Now that’s an interesting question. I look forward to your candidates. I was recently stunned when I went to look up the fellow, whose story follows below, on Wikipedia, only to find no one had thought him important enough to deserve a page.
The railroad system of America is a critical part of our economy. Coal, grain, chemicals, automobiles, and containers full of merchandise of all types would cost much more or not travel far were it not for the amazing technology of nearly frictionless steel wheels on steel rails.
No highway or air transport can compete in efficiency. A ton of freight moves 480 miles on one gallon of fuel according to railroad CSX. Trains over two miles long, carrying 18,000 tons of freight, only require a crew of two. Warren Buffet purchased the giant Burlington Northern Santa Fe Railroad for his Berkshire Hathaway due to his belief in the future of the industry.
At the same time, the northeastern “quadrant” of America – east of Chicago and St. Louis and north of the Mason-Dixon Line – remains a critical part of our industrial and manufacturing infrastructure. Historically this great region was served by the most important railroad in history, the Pennsylvania, and its erstwhile competitor, the New York Central, first created by the Vanderbilts. (See my post here on the Pennsylvania.)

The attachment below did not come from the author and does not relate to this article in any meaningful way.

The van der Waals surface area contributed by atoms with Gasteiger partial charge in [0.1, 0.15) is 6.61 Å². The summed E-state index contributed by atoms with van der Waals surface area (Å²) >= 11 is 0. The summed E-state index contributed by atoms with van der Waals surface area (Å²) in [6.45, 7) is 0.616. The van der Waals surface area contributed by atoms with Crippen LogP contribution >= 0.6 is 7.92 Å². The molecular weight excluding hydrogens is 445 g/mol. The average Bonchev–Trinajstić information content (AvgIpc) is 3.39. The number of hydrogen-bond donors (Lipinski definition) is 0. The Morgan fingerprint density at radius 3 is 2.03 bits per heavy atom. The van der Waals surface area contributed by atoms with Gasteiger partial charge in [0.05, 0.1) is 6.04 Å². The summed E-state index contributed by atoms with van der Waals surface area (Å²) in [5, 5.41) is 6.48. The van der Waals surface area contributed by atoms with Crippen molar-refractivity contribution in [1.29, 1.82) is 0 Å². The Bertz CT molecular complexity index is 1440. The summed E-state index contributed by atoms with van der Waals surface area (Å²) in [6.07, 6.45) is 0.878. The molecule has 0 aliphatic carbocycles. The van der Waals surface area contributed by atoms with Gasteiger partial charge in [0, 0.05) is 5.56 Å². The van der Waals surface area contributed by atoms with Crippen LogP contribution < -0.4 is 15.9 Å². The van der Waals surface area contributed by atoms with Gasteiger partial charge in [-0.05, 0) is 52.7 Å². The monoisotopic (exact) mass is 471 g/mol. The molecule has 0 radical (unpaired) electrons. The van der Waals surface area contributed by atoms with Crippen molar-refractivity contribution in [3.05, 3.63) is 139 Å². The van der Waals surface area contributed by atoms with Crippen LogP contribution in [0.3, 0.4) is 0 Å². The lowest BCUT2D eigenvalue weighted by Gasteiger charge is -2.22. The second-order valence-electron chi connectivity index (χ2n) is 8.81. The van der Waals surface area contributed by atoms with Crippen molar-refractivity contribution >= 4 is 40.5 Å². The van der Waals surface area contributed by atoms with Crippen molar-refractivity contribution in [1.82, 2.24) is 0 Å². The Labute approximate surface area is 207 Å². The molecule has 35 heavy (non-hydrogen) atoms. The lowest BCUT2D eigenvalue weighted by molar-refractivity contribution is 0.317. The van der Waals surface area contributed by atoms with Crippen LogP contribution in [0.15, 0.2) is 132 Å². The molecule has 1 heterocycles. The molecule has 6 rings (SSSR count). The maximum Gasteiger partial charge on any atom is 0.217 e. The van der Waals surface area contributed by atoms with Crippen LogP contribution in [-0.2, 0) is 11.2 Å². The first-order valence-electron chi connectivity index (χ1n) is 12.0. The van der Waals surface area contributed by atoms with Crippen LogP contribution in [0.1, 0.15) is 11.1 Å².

But by the 1960s, these two railroads had fallen into disrepair, coupled with mismanagement. In a great example of zero plus zero equalling a negative number, these two failed giants merged on February 1, 1968. This was one of the biggest mergers in history up to that time, creating the Penn Central Transportation Company. This company was THE rail system of the northeastern US.
These railroads were losing a million dollars a day, and at one point completely lost whole trains for up to ten days. At least four books have been written about the fiasco of the merger.
Only two and a half years after the merger, on June 21, 1970, the Penn Central declared bankruptcy, also the biggest in US history at the time. I remember the date well: I was working summers in my local bank, the Anderson Banking Company, which served my Indiana hometown where the two railroads crossed. Our boss came to us first thing in the morning and told us that they had gone bankrupt, and we were to reject anyone who came in to cash a Penn Central check, even a paycheck. My colleagues and I worried all day that a burly railroad worker might come in and demand we cash his paycheck, but none came in.
Out of desperation, the government ended up taking over these lines, in 1976 integrating other money-losing lines with the Penn Central into the Consolidated Rail Corporation, or Conrail. It would have been catastrophic had they stopped running, costing the US economy billions. As well as making our nation harder to defend if necessary – rails have always played a key role for the military and defense industries. It still cost billions – between 1976 and 1981 Conrail cost taxpayers over $5 billion, a billion dollars a year.